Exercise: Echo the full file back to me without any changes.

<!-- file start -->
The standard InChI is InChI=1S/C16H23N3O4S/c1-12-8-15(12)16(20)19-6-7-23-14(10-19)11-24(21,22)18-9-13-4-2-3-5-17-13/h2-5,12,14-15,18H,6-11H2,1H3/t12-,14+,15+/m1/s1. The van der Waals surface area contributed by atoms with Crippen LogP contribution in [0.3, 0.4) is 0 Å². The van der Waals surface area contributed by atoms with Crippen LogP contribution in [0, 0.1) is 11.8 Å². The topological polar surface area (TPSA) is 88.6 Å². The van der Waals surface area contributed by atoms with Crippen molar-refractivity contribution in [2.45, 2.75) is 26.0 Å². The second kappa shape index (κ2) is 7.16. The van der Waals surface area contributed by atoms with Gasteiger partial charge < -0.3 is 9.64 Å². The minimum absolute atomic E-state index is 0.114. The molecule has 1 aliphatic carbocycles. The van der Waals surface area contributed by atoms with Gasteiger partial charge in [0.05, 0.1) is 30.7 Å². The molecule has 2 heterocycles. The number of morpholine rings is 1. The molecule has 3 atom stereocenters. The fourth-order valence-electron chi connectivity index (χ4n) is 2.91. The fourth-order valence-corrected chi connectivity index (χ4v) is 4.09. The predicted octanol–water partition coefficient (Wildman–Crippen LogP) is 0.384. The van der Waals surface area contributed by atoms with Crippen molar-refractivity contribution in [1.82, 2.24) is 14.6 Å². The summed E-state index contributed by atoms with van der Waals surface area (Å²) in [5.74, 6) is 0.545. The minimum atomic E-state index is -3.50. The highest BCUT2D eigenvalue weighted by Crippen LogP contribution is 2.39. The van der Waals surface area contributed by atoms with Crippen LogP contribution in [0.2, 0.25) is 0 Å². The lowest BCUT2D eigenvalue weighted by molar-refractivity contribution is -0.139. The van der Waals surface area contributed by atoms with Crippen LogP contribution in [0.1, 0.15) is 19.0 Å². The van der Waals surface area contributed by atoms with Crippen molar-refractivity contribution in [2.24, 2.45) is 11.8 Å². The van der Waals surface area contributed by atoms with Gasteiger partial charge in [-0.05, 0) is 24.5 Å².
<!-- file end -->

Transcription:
The standard InChI is InChI=1S/C16H23N3O4S/c1-12-8-15(12)16(20)19-6-7-23-14(10-19)11-24(21,22)18-9-13-4-2-3-5-17-13/h2-5,12,14-15,18H,6-11H2,1H3/t12-,14+,15+/m1/s1. The van der Waals surface area contributed by atoms with Crippen LogP contribution in [0.3, 0.4) is 0 Å². The van der Waals surface area contributed by atoms with Crippen LogP contribution in [0, 0.1) is 11.8 Å². The topological polar surface area (TPSA) is 88.6 Å². The van der Waals surface area contributed by atoms with Crippen molar-refractivity contribution in [2.45, 2.75) is 26.0 Å². The second kappa shape index (κ2) is 7.16. The van der Waals surface area contributed by atoms with Gasteiger partial charge < -0.3 is 9.64 Å². The minimum absolute atomic E-state index is 0.114. The molecule has 1 aliphatic carbocycles. The van der Waals surface area contributed by atoms with Gasteiger partial charge in [0.05, 0.1) is 30.7 Å². The molecule has 2 heterocycles. The number of morpholine rings is 1. The molecule has 3 atom stereocenters. The fourth-order valence-electron chi connectivity index (χ4n) is 2.91. The fourth-order valence-corrected chi connectivity index (χ4v) is 4.09. The predicted octanol–water partition coefficient (Wildman–Crippen LogP) is 0.384. The van der Waals surface area contributed by atoms with Crippen molar-refractivity contribution in [1.82, 2.24) is 14.6 Å². The summed E-state index contributed by atoms with van der Waals surface area (Å²) in [5.74, 6) is 0.545. The minimum atomic E-state index is -3.50. The highest BCUT2D eigenvalue weighted by Crippen LogP contribution is 2.39. The van der Waals surface area contributed by atoms with Crippen LogP contribution in [0.2, 0.25) is 0 Å². The lowest BCUT2D eigenvalue weighted by molar-refractivity contribution is -0.139. The van der Waals surface area contributed by atoms with Crippen LogP contribution in [0.1, 0.15) is 19.0 Å². The van der Waals surface area contributed by atoms with Crippen molar-refractivity contribution in [2.24, 2.45) is 11.8 Å². The van der Waals surface area contributed by atoms with Gasteiger partial charge in [-0.05, 0) is 24.5 Å².